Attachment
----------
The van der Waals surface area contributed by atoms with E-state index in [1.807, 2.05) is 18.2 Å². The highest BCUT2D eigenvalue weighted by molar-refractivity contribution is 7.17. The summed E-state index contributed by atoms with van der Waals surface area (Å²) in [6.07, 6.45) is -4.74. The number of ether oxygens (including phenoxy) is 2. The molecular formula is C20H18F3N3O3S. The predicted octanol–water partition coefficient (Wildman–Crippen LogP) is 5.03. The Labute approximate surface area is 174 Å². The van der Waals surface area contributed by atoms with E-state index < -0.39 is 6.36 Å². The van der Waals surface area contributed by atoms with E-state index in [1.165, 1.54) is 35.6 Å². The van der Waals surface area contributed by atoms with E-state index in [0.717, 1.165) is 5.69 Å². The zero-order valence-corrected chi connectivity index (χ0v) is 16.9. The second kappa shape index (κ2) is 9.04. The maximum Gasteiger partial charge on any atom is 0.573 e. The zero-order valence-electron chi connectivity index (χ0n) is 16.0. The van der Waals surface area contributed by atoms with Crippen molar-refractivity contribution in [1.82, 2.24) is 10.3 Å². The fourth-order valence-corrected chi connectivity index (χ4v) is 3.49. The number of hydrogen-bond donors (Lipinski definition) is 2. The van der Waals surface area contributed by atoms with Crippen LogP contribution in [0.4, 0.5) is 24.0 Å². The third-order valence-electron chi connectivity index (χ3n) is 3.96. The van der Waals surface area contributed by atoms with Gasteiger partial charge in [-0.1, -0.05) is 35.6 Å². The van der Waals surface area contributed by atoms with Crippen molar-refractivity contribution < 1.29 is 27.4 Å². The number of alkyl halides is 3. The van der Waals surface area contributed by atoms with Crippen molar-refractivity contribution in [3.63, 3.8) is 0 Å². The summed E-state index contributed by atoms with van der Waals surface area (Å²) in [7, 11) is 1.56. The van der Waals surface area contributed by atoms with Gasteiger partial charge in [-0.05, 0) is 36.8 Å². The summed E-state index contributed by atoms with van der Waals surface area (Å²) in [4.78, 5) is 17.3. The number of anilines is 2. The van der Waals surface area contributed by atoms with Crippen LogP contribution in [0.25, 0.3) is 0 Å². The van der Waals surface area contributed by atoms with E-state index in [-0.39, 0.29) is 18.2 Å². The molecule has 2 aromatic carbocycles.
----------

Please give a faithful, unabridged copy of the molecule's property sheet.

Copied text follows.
The van der Waals surface area contributed by atoms with E-state index in [1.807, 2.05) is 18.2 Å². The highest BCUT2D eigenvalue weighted by molar-refractivity contribution is 7.17. The summed E-state index contributed by atoms with van der Waals surface area (Å²) in [6.07, 6.45) is -4.74. The number of ether oxygens (including phenoxy) is 2. The molecular formula is C20H18F3N3O3S. The predicted octanol–water partition coefficient (Wildman–Crippen LogP) is 5.03. The Labute approximate surface area is 174 Å². The van der Waals surface area contributed by atoms with E-state index < -0.39 is 6.36 Å². The van der Waals surface area contributed by atoms with E-state index in [1.165, 1.54) is 35.6 Å². The van der Waals surface area contributed by atoms with E-state index in [0.717, 1.165) is 5.69 Å². The zero-order valence-corrected chi connectivity index (χ0v) is 16.9. The second kappa shape index (κ2) is 9.04. The maximum Gasteiger partial charge on any atom is 0.573 e. The zero-order valence-electron chi connectivity index (χ0n) is 16.0. The van der Waals surface area contributed by atoms with Crippen molar-refractivity contribution in [1.82, 2.24) is 10.3 Å². The fourth-order valence-corrected chi connectivity index (χ4v) is 3.49. The number of hydrogen-bond donors (Lipinski definition) is 2. The van der Waals surface area contributed by atoms with Crippen LogP contribution in [0.4, 0.5) is 24.0 Å². The third-order valence-electron chi connectivity index (χ3n) is 3.96. The van der Waals surface area contributed by atoms with Gasteiger partial charge in [-0.1, -0.05) is 35.6 Å². The van der Waals surface area contributed by atoms with Crippen molar-refractivity contribution < 1.29 is 27.4 Å². The number of alkyl halides is 3. The van der Waals surface area contributed by atoms with Crippen molar-refractivity contribution in [3.63, 3.8) is 0 Å². The summed E-state index contributed by atoms with van der Waals surface area (Å²) in [7, 11) is 1.56. The van der Waals surface area contributed by atoms with Gasteiger partial charge in [-0.05, 0) is 36.8 Å². The summed E-state index contributed by atoms with van der Waals surface area (Å²) in [4.78, 5) is 17.3. The number of anilines is 2. The van der Waals surface area contributed by atoms with Crippen LogP contribution in [0.25, 0.3) is 0 Å². The van der Waals surface area contributed by atoms with E-state index in [-0.39, 0.29) is 18.2 Å². The molecule has 2 aromatic carbocycles.